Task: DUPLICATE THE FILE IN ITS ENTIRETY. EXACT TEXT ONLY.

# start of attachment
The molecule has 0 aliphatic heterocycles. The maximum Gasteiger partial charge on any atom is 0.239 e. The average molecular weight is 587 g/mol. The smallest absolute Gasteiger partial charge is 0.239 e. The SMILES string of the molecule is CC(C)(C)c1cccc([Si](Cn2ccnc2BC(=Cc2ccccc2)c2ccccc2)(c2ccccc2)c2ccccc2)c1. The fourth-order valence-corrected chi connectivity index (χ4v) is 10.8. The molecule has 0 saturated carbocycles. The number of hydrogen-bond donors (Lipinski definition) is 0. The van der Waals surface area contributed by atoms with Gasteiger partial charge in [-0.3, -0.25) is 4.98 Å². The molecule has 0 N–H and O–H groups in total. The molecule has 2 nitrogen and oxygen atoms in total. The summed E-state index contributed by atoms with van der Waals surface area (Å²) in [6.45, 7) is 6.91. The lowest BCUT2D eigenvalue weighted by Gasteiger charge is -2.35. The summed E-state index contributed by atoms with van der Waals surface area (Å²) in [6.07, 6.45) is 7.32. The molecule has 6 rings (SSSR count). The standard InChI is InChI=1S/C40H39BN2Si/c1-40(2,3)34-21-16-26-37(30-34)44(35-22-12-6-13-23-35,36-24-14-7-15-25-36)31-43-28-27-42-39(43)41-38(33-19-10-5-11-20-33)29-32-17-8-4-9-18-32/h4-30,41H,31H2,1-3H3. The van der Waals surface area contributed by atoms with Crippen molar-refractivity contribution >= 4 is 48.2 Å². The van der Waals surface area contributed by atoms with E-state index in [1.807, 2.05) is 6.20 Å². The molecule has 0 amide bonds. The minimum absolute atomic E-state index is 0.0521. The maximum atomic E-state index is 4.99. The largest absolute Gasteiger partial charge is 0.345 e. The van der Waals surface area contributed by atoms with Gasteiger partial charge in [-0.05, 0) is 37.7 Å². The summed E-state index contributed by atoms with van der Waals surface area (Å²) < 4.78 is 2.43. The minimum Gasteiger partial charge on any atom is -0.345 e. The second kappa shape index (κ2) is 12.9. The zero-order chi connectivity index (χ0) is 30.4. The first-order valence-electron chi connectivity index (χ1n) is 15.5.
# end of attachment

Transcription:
The molecule has 0 aliphatic heterocycles. The maximum Gasteiger partial charge on any atom is 0.239 e. The average molecular weight is 587 g/mol. The smallest absolute Gasteiger partial charge is 0.239 e. The SMILES string of the molecule is CC(C)(C)c1cccc([Si](Cn2ccnc2BC(=Cc2ccccc2)c2ccccc2)(c2ccccc2)c2ccccc2)c1. The fourth-order valence-corrected chi connectivity index (χ4v) is 10.8. The molecule has 0 saturated carbocycles. The number of hydrogen-bond donors (Lipinski definition) is 0. The van der Waals surface area contributed by atoms with Gasteiger partial charge in [-0.3, -0.25) is 4.98 Å². The molecule has 0 N–H and O–H groups in total. The molecule has 2 nitrogen and oxygen atoms in total. The summed E-state index contributed by atoms with van der Waals surface area (Å²) in [6.45, 7) is 6.91. The lowest BCUT2D eigenvalue weighted by Gasteiger charge is -2.35. The summed E-state index contributed by atoms with van der Waals surface area (Å²) in [6.07, 6.45) is 7.32. The molecule has 6 rings (SSSR count). The standard InChI is InChI=1S/C40H39BN2Si/c1-40(2,3)34-21-16-26-37(30-34)44(35-22-12-6-13-23-35,36-24-14-7-15-25-36)31-43-28-27-42-39(43)41-38(33-19-10-5-11-20-33)29-32-17-8-4-9-18-32/h4-30,41H,31H2,1-3H3. The van der Waals surface area contributed by atoms with Crippen molar-refractivity contribution >= 4 is 48.2 Å². The van der Waals surface area contributed by atoms with E-state index in [1.807, 2.05) is 6.20 Å². The molecule has 0 amide bonds. The minimum absolute atomic E-state index is 0.0521. The maximum atomic E-state index is 4.99. The largest absolute Gasteiger partial charge is 0.345 e. The van der Waals surface area contributed by atoms with Gasteiger partial charge in [-0.05, 0) is 37.7 Å². The summed E-state index contributed by atoms with van der Waals surface area (Å²) < 4.78 is 2.43. The minimum Gasteiger partial charge on any atom is -0.345 e. The second kappa shape index (κ2) is 12.9. The zero-order chi connectivity index (χ0) is 30.4. The first-order valence-electron chi connectivity index (χ1n) is 15.5.